8 ways to engage students before, during, and after course completion

8 ways to engage students before, during, and after course completion
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Effective marketing is crucial to get students to your course. But it’s equally important to keep them there. You want students to finish your course and be engaged throughout. Why? Because, even though you have already received their money, you want them to come back for more. This can only be done if you engage students in an online course strategically.

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Creating student engagement is a common concern for both in-person and online courses. A teacher who stands at the front of the class and drones on and on will put their students to sleep, whether in a physical or virtual classroom. But a teacher who understands different learning styles and varies educational content to engage their students will keep the class with them.

Here are some of the best ways to ensure that your students get the most out of your course and maximize your opportunities for repeat business. As added perks, you’ll find the process of course creation much more enjoyable and will have marketing material that makes it easier for you to sell your courses.

How to engage

1. Improve your presentation style

Before focusing on ways to create or add engaging content to an online course, you need to spend some time on the most crucial part of your course: you. Just as you need energy and life in your advertising, you need to be interesting and likable during your course.

Many people, including educators, never pay attention to how they sound to others. Take a moment to listen to your course. Do you sound relatable and at ease? Does your tone remain the same for minutes at a time without ever varying? Modulating your tone throughout a course is essential to keep your students interested.

Practice makes perfect

Scripts can be critical so your students know you prepared for the course rather than just did a stream of consciousness dump into a video. But when you are working from a prepared script, it’s easy to fall into a monotone delivery. If you don’t vary your tone and inflection, you may quickly lose your students.

There is also a sweet spot for the speed of your presentation. Some people naturally speak slowly and need to ramp up their delivery. More frequently, especially when using prepared scripts, people speak in a rapid-fire manner, accelerating as they go. Speak too slowly, and the students’ attention wanders; too quickly, and they will have a hard time comprehending the class.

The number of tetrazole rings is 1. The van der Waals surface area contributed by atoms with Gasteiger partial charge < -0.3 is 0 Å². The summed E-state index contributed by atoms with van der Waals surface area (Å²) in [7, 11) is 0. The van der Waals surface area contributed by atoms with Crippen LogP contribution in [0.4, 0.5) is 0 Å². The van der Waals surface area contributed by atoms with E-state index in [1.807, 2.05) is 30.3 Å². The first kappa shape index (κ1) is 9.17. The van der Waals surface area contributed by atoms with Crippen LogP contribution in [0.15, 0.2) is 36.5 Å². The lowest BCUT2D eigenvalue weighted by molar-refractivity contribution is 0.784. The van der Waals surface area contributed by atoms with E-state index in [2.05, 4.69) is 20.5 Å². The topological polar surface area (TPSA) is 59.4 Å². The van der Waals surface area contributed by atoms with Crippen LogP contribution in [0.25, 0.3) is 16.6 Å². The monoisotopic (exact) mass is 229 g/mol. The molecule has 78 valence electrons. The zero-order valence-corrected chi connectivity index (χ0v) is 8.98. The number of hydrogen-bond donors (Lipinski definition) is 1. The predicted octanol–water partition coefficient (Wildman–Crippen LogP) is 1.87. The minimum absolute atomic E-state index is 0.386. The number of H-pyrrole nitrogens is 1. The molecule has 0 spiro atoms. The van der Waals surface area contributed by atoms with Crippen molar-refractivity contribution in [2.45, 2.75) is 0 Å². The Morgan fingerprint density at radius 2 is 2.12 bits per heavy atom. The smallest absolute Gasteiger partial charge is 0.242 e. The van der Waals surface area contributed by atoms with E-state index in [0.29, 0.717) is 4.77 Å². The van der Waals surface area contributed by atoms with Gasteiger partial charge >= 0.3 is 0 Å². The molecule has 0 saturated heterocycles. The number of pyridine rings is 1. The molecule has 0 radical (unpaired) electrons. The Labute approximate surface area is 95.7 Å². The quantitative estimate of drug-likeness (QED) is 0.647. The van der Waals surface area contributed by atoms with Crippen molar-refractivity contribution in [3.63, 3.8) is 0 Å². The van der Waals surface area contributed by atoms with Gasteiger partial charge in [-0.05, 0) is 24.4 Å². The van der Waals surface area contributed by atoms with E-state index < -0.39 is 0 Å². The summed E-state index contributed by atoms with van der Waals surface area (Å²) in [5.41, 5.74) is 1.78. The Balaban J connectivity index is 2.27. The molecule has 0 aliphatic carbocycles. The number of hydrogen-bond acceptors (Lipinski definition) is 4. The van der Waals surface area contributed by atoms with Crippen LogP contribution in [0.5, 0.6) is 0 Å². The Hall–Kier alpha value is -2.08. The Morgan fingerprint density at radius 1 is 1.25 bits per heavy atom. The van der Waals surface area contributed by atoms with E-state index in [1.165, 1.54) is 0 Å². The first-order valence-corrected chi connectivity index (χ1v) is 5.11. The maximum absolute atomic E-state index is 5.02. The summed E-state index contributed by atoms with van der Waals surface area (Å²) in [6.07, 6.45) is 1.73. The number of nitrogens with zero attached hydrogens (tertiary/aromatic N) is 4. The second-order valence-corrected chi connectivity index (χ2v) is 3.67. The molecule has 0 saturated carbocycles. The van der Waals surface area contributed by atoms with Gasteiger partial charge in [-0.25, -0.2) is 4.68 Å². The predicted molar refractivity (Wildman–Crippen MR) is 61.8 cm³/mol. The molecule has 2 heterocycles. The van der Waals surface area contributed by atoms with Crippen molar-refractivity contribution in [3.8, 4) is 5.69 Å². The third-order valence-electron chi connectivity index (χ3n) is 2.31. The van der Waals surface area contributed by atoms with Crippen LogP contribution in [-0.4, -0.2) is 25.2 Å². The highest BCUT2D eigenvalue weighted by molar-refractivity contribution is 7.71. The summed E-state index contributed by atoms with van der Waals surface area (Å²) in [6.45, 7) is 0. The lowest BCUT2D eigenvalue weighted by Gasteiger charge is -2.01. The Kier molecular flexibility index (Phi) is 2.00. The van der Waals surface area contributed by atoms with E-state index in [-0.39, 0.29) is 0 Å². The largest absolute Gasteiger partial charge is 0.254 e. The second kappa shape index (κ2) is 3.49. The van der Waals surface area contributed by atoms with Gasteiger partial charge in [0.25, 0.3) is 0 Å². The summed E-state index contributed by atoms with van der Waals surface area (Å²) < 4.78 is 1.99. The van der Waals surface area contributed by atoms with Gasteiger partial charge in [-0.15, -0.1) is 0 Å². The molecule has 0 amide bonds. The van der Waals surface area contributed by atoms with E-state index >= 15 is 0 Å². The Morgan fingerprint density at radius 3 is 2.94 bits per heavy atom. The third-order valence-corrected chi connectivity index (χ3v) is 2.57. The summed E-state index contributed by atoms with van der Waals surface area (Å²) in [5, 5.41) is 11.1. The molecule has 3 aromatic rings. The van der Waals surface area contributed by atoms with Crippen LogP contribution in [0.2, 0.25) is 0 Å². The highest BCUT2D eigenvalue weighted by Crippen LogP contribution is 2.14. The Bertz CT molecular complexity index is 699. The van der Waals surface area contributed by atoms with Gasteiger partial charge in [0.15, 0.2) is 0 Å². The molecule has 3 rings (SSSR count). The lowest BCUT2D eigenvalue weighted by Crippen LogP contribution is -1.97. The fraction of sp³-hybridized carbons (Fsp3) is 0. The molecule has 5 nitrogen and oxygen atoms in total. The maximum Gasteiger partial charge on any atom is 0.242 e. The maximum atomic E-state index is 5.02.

You once again need to listen to yourself and then practice your delivery. Recording yourself delivering a presentation at home and then watching or listening to the recording is one way to see where you can improve.

2. Use storytelling and real-world examples

Storytelling is always more effective than simply lecturing for several reasons. First, stories are inherently less dry and more engaging than recitation. Students also have a chance to relate to characters and experiences.

Stories also leverage the classic theory versus practice battle. How many high school students come out of a math class saying they don’t understand why they have to learn algebra because they will never use it? One reason they feel this way is that they only learned theory. But if the class had more practical examples in the form of stories, the students probably would have had a very different reaction.

If you don’t have your own stories, think about others who might. Do you know someone who has a particularly relevant experience? Bring them in as a guest speaker or do a video interview with them.

3. Use graphics and video

Think back to the last presentation you saw. Did the presenter use a PowerPoint full of dense text slides that you could barely read, much less understand? Did they then read them to you when you are perfectly capable of reading yourself? Unfortunately, this is far from an unusual experience.